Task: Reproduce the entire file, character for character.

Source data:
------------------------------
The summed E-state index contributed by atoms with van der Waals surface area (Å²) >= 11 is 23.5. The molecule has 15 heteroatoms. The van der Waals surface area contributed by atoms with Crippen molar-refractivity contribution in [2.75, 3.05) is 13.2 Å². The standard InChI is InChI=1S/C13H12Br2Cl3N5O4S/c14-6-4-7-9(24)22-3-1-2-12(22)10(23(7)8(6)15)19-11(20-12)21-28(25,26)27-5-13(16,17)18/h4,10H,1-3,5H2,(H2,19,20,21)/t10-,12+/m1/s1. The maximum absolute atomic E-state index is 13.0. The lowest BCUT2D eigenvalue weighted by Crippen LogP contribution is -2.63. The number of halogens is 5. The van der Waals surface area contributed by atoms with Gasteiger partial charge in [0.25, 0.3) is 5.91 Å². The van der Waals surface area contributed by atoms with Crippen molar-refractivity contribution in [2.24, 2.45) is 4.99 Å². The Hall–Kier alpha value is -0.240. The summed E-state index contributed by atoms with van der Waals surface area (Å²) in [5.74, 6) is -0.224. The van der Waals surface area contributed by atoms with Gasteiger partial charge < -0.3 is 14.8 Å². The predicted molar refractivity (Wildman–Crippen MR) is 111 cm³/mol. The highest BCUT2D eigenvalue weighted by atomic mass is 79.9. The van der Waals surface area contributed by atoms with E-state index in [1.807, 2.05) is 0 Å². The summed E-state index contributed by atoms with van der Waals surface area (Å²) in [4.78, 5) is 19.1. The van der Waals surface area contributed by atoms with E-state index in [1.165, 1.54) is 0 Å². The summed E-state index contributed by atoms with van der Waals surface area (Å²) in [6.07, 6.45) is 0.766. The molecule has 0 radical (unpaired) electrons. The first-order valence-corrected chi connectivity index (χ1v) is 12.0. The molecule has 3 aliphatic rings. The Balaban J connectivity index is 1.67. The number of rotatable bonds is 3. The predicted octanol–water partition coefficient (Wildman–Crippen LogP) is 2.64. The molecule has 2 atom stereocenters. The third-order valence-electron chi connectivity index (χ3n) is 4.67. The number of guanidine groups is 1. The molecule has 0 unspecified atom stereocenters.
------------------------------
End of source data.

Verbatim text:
The summed E-state index contributed by atoms with van der Waals surface area (Å²) >= 11 is 23.5. The molecule has 15 heteroatoms. The van der Waals surface area contributed by atoms with Crippen molar-refractivity contribution in [2.75, 3.05) is 13.2 Å². The standard InChI is InChI=1S/C13H12Br2Cl3N5O4S/c14-6-4-7-9(24)22-3-1-2-12(22)10(23(7)8(6)15)19-11(20-12)21-28(25,26)27-5-13(16,17)18/h4,10H,1-3,5H2,(H2,19,20,21)/t10-,12+/m1/s1. The maximum absolute atomic E-state index is 13.0. The lowest BCUT2D eigenvalue weighted by Crippen LogP contribution is -2.63. The number of halogens is 5. The van der Waals surface area contributed by atoms with Gasteiger partial charge in [0.25, 0.3) is 5.91 Å². The van der Waals surface area contributed by atoms with Crippen molar-refractivity contribution in [2.24, 2.45) is 4.99 Å². The Hall–Kier alpha value is -0.240. The summed E-state index contributed by atoms with van der Waals surface area (Å²) in [5.74, 6) is -0.224. The van der Waals surface area contributed by atoms with Gasteiger partial charge < -0.3 is 14.8 Å². The predicted molar refractivity (Wildman–Crippen MR) is 111 cm³/mol. The highest BCUT2D eigenvalue weighted by atomic mass is 79.9. The van der Waals surface area contributed by atoms with E-state index in [1.807, 2.05) is 0 Å². The summed E-state index contributed by atoms with van der Waals surface area (Å²) in [4.78, 5) is 19.1. The van der Waals surface area contributed by atoms with E-state index in [1.165, 1.54) is 0 Å². The summed E-state index contributed by atoms with van der Waals surface area (Å²) in [6.07, 6.45) is 0.766. The molecule has 0 radical (unpaired) electrons. The first-order valence-corrected chi connectivity index (χ1v) is 12.0. The molecule has 3 aliphatic rings. The Balaban J connectivity index is 1.67. The number of rotatable bonds is 3. The predicted octanol–water partition coefficient (Wildman–Crippen LogP) is 2.64. The molecule has 2 atom stereocenters. The third-order valence-electron chi connectivity index (χ3n) is 4.67. The number of guanidine groups is 1. The molecule has 0 unspecified atom stereocenters.